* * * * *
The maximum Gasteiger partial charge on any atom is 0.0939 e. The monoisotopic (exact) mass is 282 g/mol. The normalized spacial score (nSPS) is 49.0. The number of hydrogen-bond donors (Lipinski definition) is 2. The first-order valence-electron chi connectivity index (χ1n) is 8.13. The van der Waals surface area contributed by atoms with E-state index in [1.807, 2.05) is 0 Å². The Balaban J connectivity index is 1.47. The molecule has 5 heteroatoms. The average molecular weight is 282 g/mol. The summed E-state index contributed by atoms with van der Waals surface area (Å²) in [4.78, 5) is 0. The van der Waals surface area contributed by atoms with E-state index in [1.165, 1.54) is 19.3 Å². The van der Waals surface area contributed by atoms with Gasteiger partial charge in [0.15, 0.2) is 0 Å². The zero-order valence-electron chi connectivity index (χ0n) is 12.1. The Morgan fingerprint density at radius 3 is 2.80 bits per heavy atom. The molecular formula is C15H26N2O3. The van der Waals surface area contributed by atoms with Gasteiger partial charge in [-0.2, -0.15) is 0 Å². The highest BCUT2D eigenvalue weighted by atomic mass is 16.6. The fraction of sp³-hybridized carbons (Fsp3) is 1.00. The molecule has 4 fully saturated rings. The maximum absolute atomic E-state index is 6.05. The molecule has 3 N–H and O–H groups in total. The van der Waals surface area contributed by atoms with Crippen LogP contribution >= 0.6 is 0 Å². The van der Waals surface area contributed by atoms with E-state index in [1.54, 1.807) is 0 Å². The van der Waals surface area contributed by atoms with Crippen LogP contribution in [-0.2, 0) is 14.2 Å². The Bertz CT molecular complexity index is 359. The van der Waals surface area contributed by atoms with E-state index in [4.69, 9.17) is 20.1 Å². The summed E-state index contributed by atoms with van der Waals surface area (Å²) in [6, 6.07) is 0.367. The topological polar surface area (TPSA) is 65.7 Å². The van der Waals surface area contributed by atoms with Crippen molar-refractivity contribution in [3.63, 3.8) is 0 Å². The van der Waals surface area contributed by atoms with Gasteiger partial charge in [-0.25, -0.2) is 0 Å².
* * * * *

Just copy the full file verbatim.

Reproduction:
The maximum Gasteiger partial charge on any atom is 0.0939 e. The monoisotopic (exact) mass is 282 g/mol. The normalized spacial score (nSPS) is 49.0. The number of hydrogen-bond donors (Lipinski definition) is 2. The first-order valence-electron chi connectivity index (χ1n) is 8.13. The van der Waals surface area contributed by atoms with E-state index in [1.807, 2.05) is 0 Å². The Balaban J connectivity index is 1.47. The molecule has 5 heteroatoms. The average molecular weight is 282 g/mol. The summed E-state index contributed by atoms with van der Waals surface area (Å²) in [4.78, 5) is 0. The van der Waals surface area contributed by atoms with E-state index in [1.165, 1.54) is 19.3 Å². The van der Waals surface area contributed by atoms with Gasteiger partial charge in [0.15, 0.2) is 0 Å². The zero-order valence-electron chi connectivity index (χ0n) is 12.1. The Morgan fingerprint density at radius 3 is 2.80 bits per heavy atom. The molecular formula is C15H26N2O3. The van der Waals surface area contributed by atoms with Gasteiger partial charge in [-0.2, -0.15) is 0 Å². The highest BCUT2D eigenvalue weighted by atomic mass is 16.6. The fraction of sp³-hybridized carbons (Fsp3) is 1.00. The molecule has 4 fully saturated rings. The maximum absolute atomic E-state index is 6.05. The molecule has 3 N–H and O–H groups in total. The van der Waals surface area contributed by atoms with Crippen LogP contribution >= 0.6 is 0 Å². The van der Waals surface area contributed by atoms with E-state index in [1.54, 1.807) is 0 Å². The van der Waals surface area contributed by atoms with Crippen LogP contribution in [-0.2, 0) is 14.2 Å². The Bertz CT molecular complexity index is 359. The van der Waals surface area contributed by atoms with E-state index in [4.69, 9.17) is 20.1 Å². The summed E-state index contributed by atoms with van der Waals surface area (Å²) in [6, 6.07) is 0.367. The topological polar surface area (TPSA) is 65.7 Å². The van der Waals surface area contributed by atoms with Crippen molar-refractivity contribution in [3.63, 3.8) is 0 Å². The van der Waals surface area contributed by atoms with Gasteiger partial charge in [-0.25, -0.2) is 0 Å².